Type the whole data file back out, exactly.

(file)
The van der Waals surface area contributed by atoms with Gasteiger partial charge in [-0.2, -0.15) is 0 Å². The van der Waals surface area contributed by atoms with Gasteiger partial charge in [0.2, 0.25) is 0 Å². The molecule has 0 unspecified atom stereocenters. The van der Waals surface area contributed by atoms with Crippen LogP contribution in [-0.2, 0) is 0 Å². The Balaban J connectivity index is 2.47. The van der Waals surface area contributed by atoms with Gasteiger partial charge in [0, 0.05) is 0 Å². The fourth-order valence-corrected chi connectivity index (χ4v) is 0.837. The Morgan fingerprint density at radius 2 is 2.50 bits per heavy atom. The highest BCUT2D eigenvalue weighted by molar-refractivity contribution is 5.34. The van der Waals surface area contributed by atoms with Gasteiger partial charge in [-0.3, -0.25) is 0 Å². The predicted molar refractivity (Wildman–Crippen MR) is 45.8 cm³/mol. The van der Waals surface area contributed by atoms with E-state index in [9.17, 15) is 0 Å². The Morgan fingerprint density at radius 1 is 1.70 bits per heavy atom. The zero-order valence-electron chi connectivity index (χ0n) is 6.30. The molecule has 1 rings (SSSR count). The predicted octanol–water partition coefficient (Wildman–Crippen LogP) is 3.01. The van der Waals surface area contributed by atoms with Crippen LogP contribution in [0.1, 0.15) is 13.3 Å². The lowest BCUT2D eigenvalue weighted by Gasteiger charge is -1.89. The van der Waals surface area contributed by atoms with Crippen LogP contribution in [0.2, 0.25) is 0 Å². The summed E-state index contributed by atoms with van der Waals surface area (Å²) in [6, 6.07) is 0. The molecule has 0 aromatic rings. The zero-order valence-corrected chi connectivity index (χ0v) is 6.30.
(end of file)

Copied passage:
The van der Waals surface area contributed by atoms with Gasteiger partial charge in [-0.2, -0.15) is 0 Å². The van der Waals surface area contributed by atoms with Gasteiger partial charge in [0.2, 0.25) is 0 Å². The molecule has 0 unspecified atom stereocenters. The van der Waals surface area contributed by atoms with Crippen LogP contribution in [-0.2, 0) is 0 Å². The Balaban J connectivity index is 2.47. The van der Waals surface area contributed by atoms with Gasteiger partial charge in [0, 0.05) is 0 Å². The fourth-order valence-corrected chi connectivity index (χ4v) is 0.837. The Morgan fingerprint density at radius 2 is 2.50 bits per heavy atom. The highest BCUT2D eigenvalue weighted by molar-refractivity contribution is 5.34. The van der Waals surface area contributed by atoms with Gasteiger partial charge in [-0.3, -0.25) is 0 Å². The predicted molar refractivity (Wildman–Crippen MR) is 45.8 cm³/mol. The van der Waals surface area contributed by atoms with E-state index in [9.17, 15) is 0 Å². The Morgan fingerprint density at radius 1 is 1.70 bits per heavy atom. The zero-order valence-electron chi connectivity index (χ0n) is 6.30. The molecule has 1 rings (SSSR count). The predicted octanol–water partition coefficient (Wildman–Crippen LogP) is 3.01. The van der Waals surface area contributed by atoms with Crippen LogP contribution in [0.1, 0.15) is 13.3 Å². The lowest BCUT2D eigenvalue weighted by Gasteiger charge is -1.89. The van der Waals surface area contributed by atoms with Crippen LogP contribution in [0.2, 0.25) is 0 Å². The summed E-state index contributed by atoms with van der Waals surface area (Å²) in [6, 6.07) is 0. The molecule has 0 aromatic rings. The zero-order valence-corrected chi connectivity index (χ0v) is 6.30.